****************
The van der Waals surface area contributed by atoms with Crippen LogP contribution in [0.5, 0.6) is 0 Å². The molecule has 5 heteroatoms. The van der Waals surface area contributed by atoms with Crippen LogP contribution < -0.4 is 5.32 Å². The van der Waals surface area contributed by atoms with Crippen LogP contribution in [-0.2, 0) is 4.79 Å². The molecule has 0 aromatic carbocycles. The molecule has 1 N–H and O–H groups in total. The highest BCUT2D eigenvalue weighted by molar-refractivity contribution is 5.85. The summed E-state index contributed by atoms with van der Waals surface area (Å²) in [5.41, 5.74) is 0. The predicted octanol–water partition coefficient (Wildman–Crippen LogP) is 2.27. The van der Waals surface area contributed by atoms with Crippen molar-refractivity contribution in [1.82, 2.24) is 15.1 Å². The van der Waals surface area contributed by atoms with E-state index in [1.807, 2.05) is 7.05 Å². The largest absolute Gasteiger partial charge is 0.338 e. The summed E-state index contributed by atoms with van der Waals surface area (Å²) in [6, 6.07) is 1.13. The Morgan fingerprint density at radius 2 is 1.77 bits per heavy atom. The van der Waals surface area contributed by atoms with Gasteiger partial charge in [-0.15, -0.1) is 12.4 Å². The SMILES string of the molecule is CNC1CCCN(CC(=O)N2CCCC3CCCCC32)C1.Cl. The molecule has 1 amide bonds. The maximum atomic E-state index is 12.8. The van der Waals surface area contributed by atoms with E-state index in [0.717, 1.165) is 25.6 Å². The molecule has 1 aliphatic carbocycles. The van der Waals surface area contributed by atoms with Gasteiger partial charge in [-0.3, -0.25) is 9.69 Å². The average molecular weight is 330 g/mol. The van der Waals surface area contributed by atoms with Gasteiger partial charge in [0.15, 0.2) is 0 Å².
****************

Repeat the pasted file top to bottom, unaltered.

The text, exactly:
The van der Waals surface area contributed by atoms with Crippen LogP contribution in [0.5, 0.6) is 0 Å². The molecule has 5 heteroatoms. The van der Waals surface area contributed by atoms with Crippen LogP contribution < -0.4 is 5.32 Å². The van der Waals surface area contributed by atoms with Crippen LogP contribution in [-0.2, 0) is 4.79 Å². The molecule has 0 aromatic carbocycles. The molecule has 1 N–H and O–H groups in total. The highest BCUT2D eigenvalue weighted by molar-refractivity contribution is 5.85. The summed E-state index contributed by atoms with van der Waals surface area (Å²) in [5.41, 5.74) is 0. The predicted octanol–water partition coefficient (Wildman–Crippen LogP) is 2.27. The van der Waals surface area contributed by atoms with Crippen molar-refractivity contribution in [1.82, 2.24) is 15.1 Å². The van der Waals surface area contributed by atoms with E-state index in [1.807, 2.05) is 7.05 Å². The largest absolute Gasteiger partial charge is 0.338 e. The summed E-state index contributed by atoms with van der Waals surface area (Å²) in [6, 6.07) is 1.13. The Morgan fingerprint density at radius 2 is 1.77 bits per heavy atom. The van der Waals surface area contributed by atoms with Gasteiger partial charge in [-0.15, -0.1) is 12.4 Å². The SMILES string of the molecule is CNC1CCCN(CC(=O)N2CCCC3CCCCC32)C1.Cl. The molecule has 1 amide bonds. The maximum atomic E-state index is 12.8. The van der Waals surface area contributed by atoms with E-state index in [0.717, 1.165) is 25.6 Å². The molecule has 1 aliphatic carbocycles. The van der Waals surface area contributed by atoms with Gasteiger partial charge in [-0.3, -0.25) is 9.69 Å². The average molecular weight is 330 g/mol. The van der Waals surface area contributed by atoms with Gasteiger partial charge in [0.15, 0.2) is 0 Å².